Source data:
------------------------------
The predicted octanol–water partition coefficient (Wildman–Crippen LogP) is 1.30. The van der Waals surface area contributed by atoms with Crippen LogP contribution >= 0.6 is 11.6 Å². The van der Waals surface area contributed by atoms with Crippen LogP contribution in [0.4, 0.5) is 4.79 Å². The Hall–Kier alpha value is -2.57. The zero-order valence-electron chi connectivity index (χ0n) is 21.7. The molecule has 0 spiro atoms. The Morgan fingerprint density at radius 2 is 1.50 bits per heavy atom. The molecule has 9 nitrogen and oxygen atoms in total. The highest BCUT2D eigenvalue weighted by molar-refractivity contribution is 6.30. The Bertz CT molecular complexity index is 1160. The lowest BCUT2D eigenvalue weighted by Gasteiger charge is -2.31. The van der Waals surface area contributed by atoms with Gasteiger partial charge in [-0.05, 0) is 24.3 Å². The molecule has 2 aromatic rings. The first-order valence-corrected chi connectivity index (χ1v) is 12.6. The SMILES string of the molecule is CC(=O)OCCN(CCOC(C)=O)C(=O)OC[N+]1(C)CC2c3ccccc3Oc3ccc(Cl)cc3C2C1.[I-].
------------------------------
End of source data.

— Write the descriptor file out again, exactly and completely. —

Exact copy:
The predicted octanol–water partition coefficient (Wildman–Crippen LogP) is 1.30. The van der Waals surface area contributed by atoms with Crippen LogP contribution >= 0.6 is 11.6 Å². The van der Waals surface area contributed by atoms with Crippen LogP contribution in [0.4, 0.5) is 4.79 Å². The Hall–Kier alpha value is -2.57. The zero-order valence-electron chi connectivity index (χ0n) is 21.7. The molecule has 0 spiro atoms. The Morgan fingerprint density at radius 2 is 1.50 bits per heavy atom. The molecule has 9 nitrogen and oxygen atoms in total. The highest BCUT2D eigenvalue weighted by molar-refractivity contribution is 6.30. The Bertz CT molecular complexity index is 1160. The lowest BCUT2D eigenvalue weighted by Gasteiger charge is -2.31. The van der Waals surface area contributed by atoms with Gasteiger partial charge in [-0.05, 0) is 24.3 Å². The molecule has 2 aromatic rings. The first-order valence-corrected chi connectivity index (χ1v) is 12.6. The SMILES string of the molecule is CC(=O)OCCN(CCOC(C)=O)C(=O)OC[N+]1(C)CC2c3ccccc3Oc3ccc(Cl)cc3C2C1.[I-].